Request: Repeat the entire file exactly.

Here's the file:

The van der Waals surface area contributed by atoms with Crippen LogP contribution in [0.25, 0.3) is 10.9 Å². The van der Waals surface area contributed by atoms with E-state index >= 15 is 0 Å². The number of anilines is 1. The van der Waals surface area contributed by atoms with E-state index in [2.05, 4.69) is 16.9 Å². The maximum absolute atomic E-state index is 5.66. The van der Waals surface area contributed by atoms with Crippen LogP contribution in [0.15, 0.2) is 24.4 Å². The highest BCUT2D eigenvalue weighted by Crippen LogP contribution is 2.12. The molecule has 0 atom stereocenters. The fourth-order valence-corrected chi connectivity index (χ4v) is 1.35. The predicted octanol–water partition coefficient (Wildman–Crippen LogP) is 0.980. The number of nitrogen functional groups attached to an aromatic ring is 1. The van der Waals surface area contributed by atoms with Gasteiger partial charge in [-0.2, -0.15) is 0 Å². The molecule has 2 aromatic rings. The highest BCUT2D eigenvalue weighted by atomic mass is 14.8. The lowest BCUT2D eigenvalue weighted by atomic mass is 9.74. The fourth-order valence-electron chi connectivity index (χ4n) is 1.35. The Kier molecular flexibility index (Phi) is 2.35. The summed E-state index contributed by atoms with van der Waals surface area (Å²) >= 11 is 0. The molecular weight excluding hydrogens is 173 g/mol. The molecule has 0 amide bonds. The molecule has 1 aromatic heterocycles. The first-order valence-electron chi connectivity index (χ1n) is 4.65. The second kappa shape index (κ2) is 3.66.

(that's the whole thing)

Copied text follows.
The van der Waals surface area contributed by atoms with Crippen LogP contribution in [0.25, 0.3) is 10.9 Å². The van der Waals surface area contributed by atoms with E-state index >= 15 is 0 Å². The number of anilines is 1. The van der Waals surface area contributed by atoms with E-state index in [2.05, 4.69) is 16.9 Å². The maximum absolute atomic E-state index is 5.66. The van der Waals surface area contributed by atoms with Crippen LogP contribution in [0.15, 0.2) is 24.4 Å². The highest BCUT2D eigenvalue weighted by Crippen LogP contribution is 2.12. The molecule has 0 atom stereocenters. The fourth-order valence-corrected chi connectivity index (χ4v) is 1.35. The predicted octanol–water partition coefficient (Wildman–Crippen LogP) is 0.980. The number of nitrogen functional groups attached to an aromatic ring is 1. The van der Waals surface area contributed by atoms with Gasteiger partial charge in [-0.2, -0.15) is 0 Å². The molecule has 2 aromatic rings. The highest BCUT2D eigenvalue weighted by atomic mass is 14.8. The lowest BCUT2D eigenvalue weighted by atomic mass is 9.74. The fourth-order valence-electron chi connectivity index (χ4n) is 1.35. The Kier molecular flexibility index (Phi) is 2.35. The summed E-state index contributed by atoms with van der Waals surface area (Å²) >= 11 is 0. The molecular weight excluding hydrogens is 173 g/mol. The molecule has 0 amide bonds. The molecule has 1 aromatic heterocycles. The first-order valence-electron chi connectivity index (χ1n) is 4.65. The second kappa shape index (κ2) is 3.66.